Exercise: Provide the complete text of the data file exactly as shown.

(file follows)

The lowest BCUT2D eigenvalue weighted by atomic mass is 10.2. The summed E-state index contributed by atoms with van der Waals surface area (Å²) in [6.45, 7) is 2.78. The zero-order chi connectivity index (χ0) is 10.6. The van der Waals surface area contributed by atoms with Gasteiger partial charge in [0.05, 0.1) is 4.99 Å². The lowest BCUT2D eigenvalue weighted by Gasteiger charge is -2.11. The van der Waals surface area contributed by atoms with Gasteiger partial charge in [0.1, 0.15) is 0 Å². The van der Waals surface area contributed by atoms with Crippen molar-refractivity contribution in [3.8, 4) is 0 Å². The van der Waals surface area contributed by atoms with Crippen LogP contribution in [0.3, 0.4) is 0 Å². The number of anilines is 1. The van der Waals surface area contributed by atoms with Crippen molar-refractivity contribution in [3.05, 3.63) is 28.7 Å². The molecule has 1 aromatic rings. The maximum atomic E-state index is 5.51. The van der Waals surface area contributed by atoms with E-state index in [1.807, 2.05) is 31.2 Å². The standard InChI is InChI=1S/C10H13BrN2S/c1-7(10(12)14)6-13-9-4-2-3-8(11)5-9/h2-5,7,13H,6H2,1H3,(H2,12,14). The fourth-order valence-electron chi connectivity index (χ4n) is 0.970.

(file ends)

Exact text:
The lowest BCUT2D eigenvalue weighted by atomic mass is 10.2. The summed E-state index contributed by atoms with van der Waals surface area (Å²) in [6.45, 7) is 2.78. The zero-order chi connectivity index (χ0) is 10.6. The van der Waals surface area contributed by atoms with Gasteiger partial charge in [0.05, 0.1) is 4.99 Å². The lowest BCUT2D eigenvalue weighted by Gasteiger charge is -2.11. The van der Waals surface area contributed by atoms with Gasteiger partial charge in [0.1, 0.15) is 0 Å². The van der Waals surface area contributed by atoms with Crippen molar-refractivity contribution in [3.8, 4) is 0 Å². The van der Waals surface area contributed by atoms with Crippen LogP contribution in [0.3, 0.4) is 0 Å². The number of anilines is 1. The van der Waals surface area contributed by atoms with Crippen molar-refractivity contribution in [3.05, 3.63) is 28.7 Å². The molecule has 1 aromatic rings. The maximum atomic E-state index is 5.51. The van der Waals surface area contributed by atoms with E-state index in [1.807, 2.05) is 31.2 Å². The standard InChI is InChI=1S/C10H13BrN2S/c1-7(10(12)14)6-13-9-4-2-3-8(11)5-9/h2-5,7,13H,6H2,1H3,(H2,12,14). The fourth-order valence-electron chi connectivity index (χ4n) is 0.970.